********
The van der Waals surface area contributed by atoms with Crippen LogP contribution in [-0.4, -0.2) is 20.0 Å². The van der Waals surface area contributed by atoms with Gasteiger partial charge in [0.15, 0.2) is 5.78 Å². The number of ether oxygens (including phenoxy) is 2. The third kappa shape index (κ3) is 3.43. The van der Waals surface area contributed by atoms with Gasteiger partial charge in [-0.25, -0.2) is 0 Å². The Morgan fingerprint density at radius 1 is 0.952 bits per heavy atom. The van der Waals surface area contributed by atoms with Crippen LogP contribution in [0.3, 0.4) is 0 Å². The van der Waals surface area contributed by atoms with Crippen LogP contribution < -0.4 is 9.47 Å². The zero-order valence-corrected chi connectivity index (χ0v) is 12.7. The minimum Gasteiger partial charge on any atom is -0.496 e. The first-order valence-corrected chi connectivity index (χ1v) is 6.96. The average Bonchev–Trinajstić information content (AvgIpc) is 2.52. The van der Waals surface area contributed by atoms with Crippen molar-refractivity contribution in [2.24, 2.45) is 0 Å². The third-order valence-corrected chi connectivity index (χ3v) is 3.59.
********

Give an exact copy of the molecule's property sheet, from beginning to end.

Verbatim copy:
The van der Waals surface area contributed by atoms with Crippen LogP contribution in [-0.4, -0.2) is 20.0 Å². The van der Waals surface area contributed by atoms with Gasteiger partial charge in [0.15, 0.2) is 5.78 Å². The number of ether oxygens (including phenoxy) is 2. The third kappa shape index (κ3) is 3.43. The van der Waals surface area contributed by atoms with Gasteiger partial charge in [-0.25, -0.2) is 0 Å². The Morgan fingerprint density at radius 1 is 0.952 bits per heavy atom. The van der Waals surface area contributed by atoms with Crippen LogP contribution in [0.3, 0.4) is 0 Å². The van der Waals surface area contributed by atoms with Crippen LogP contribution < -0.4 is 9.47 Å². The zero-order valence-corrected chi connectivity index (χ0v) is 12.7. The minimum Gasteiger partial charge on any atom is -0.496 e. The first-order valence-corrected chi connectivity index (χ1v) is 6.96. The average Bonchev–Trinajstić information content (AvgIpc) is 2.52. The van der Waals surface area contributed by atoms with Crippen molar-refractivity contribution in [2.24, 2.45) is 0 Å². The third-order valence-corrected chi connectivity index (χ3v) is 3.59.